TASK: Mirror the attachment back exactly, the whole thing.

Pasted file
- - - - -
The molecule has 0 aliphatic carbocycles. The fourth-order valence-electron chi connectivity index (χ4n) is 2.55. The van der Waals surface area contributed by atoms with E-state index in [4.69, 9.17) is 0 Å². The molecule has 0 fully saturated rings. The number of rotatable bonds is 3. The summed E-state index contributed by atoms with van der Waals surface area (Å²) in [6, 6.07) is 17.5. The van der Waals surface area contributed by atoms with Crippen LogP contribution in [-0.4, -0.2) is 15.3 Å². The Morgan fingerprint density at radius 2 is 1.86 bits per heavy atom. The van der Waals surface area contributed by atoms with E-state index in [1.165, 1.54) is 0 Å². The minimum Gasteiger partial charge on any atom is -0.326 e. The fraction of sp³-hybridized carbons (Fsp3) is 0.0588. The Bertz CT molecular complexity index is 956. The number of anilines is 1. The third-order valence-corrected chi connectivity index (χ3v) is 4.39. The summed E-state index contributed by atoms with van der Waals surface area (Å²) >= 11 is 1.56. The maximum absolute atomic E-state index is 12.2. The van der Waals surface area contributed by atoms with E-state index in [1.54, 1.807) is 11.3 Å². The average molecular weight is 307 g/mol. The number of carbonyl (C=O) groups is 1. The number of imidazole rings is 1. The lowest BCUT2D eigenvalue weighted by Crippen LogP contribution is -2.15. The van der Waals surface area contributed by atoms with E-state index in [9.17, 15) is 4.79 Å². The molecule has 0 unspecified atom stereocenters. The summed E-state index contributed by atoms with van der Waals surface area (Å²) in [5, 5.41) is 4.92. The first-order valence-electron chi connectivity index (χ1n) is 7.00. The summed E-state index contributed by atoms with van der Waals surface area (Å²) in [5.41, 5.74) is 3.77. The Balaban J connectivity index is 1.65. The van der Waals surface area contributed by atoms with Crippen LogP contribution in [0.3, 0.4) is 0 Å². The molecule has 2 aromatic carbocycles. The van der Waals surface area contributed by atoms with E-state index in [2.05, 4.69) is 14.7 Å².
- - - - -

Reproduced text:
The molecule has 0 aliphatic carbocycles. The fourth-order valence-electron chi connectivity index (χ4n) is 2.55. The van der Waals surface area contributed by atoms with E-state index in [4.69, 9.17) is 0 Å². The molecule has 0 fully saturated rings. The number of rotatable bonds is 3. The summed E-state index contributed by atoms with van der Waals surface area (Å²) in [6, 6.07) is 17.5. The van der Waals surface area contributed by atoms with Crippen LogP contribution in [-0.4, -0.2) is 15.3 Å². The Morgan fingerprint density at radius 2 is 1.86 bits per heavy atom. The van der Waals surface area contributed by atoms with E-state index in [1.165, 1.54) is 0 Å². The minimum Gasteiger partial charge on any atom is -0.326 e. The fraction of sp³-hybridized carbons (Fsp3) is 0.0588. The Bertz CT molecular complexity index is 956. The number of anilines is 1. The third-order valence-corrected chi connectivity index (χ3v) is 4.39. The summed E-state index contributed by atoms with van der Waals surface area (Å²) >= 11 is 1.56. The maximum absolute atomic E-state index is 12.2. The van der Waals surface area contributed by atoms with E-state index in [1.54, 1.807) is 11.3 Å². The average molecular weight is 307 g/mol. The number of carbonyl (C=O) groups is 1. The number of imidazole rings is 1. The lowest BCUT2D eigenvalue weighted by Crippen LogP contribution is -2.15. The van der Waals surface area contributed by atoms with E-state index in [9.17, 15) is 4.79 Å². The molecule has 0 unspecified atom stereocenters. The summed E-state index contributed by atoms with van der Waals surface area (Å²) in [5, 5.41) is 4.92. The first-order valence-electron chi connectivity index (χ1n) is 7.00. The summed E-state index contributed by atoms with van der Waals surface area (Å²) in [5.41, 5.74) is 3.77. The Balaban J connectivity index is 1.65. The van der Waals surface area contributed by atoms with Crippen LogP contribution in [0.3, 0.4) is 0 Å². The molecule has 2 aromatic carbocycles. The van der Waals surface area contributed by atoms with E-state index in [2.05, 4.69) is 14.7 Å².